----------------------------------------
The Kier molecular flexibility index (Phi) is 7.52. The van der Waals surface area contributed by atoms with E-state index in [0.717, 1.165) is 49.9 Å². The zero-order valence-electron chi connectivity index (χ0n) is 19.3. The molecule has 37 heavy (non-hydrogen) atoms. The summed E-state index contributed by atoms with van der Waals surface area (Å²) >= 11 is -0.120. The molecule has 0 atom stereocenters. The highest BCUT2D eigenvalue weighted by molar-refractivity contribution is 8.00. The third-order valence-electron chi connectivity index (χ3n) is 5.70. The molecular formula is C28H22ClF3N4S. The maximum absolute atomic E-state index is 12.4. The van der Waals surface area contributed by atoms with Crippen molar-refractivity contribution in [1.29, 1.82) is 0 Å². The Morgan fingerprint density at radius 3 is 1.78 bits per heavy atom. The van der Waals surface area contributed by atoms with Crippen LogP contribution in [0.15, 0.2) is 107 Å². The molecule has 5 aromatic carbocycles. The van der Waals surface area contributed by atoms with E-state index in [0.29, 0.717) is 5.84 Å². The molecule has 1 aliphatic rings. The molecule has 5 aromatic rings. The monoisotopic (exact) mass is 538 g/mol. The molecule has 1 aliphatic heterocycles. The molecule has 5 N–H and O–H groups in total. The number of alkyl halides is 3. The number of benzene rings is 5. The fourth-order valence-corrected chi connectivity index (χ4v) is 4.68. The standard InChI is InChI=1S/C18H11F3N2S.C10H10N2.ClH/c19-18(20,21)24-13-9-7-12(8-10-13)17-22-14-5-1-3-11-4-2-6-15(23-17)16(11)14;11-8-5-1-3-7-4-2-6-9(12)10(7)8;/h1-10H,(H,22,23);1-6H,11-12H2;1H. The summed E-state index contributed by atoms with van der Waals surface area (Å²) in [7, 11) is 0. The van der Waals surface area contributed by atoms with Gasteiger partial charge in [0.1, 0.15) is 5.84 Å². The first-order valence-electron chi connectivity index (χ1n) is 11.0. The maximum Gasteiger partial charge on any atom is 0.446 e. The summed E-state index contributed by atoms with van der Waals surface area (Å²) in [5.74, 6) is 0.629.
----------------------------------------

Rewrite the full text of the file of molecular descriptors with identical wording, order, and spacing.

The Kier molecular flexibility index (Phi) is 7.52. The van der Waals surface area contributed by atoms with E-state index in [0.717, 1.165) is 49.9 Å². The zero-order valence-electron chi connectivity index (χ0n) is 19.3. The molecule has 37 heavy (non-hydrogen) atoms. The summed E-state index contributed by atoms with van der Waals surface area (Å²) >= 11 is -0.120. The molecule has 0 atom stereocenters. The highest BCUT2D eigenvalue weighted by molar-refractivity contribution is 8.00. The third-order valence-electron chi connectivity index (χ3n) is 5.70. The molecular formula is C28H22ClF3N4S. The maximum absolute atomic E-state index is 12.4. The van der Waals surface area contributed by atoms with Crippen molar-refractivity contribution in [1.29, 1.82) is 0 Å². The Morgan fingerprint density at radius 3 is 1.78 bits per heavy atom. The van der Waals surface area contributed by atoms with Crippen LogP contribution in [0.15, 0.2) is 107 Å². The molecule has 5 aromatic carbocycles. The van der Waals surface area contributed by atoms with E-state index in [0.29, 0.717) is 5.84 Å². The molecule has 1 aliphatic rings. The molecule has 5 aromatic rings. The monoisotopic (exact) mass is 538 g/mol. The molecule has 1 aliphatic heterocycles. The molecule has 5 N–H and O–H groups in total. The number of alkyl halides is 3. The number of benzene rings is 5. The fourth-order valence-corrected chi connectivity index (χ4v) is 4.68. The standard InChI is InChI=1S/C18H11F3N2S.C10H10N2.ClH/c19-18(20,21)24-13-9-7-12(8-10-13)17-22-14-5-1-3-11-4-2-6-15(23-17)16(11)14;11-8-5-1-3-7-4-2-6-9(12)10(7)8;/h1-10H,(H,22,23);1-6H,11-12H2;1H. The summed E-state index contributed by atoms with van der Waals surface area (Å²) in [7, 11) is 0. The van der Waals surface area contributed by atoms with Gasteiger partial charge in [0.1, 0.15) is 5.84 Å². The first-order valence-electron chi connectivity index (χ1n) is 11.0. The maximum Gasteiger partial charge on any atom is 0.446 e. The summed E-state index contributed by atoms with van der Waals surface area (Å²) in [5.74, 6) is 0.629.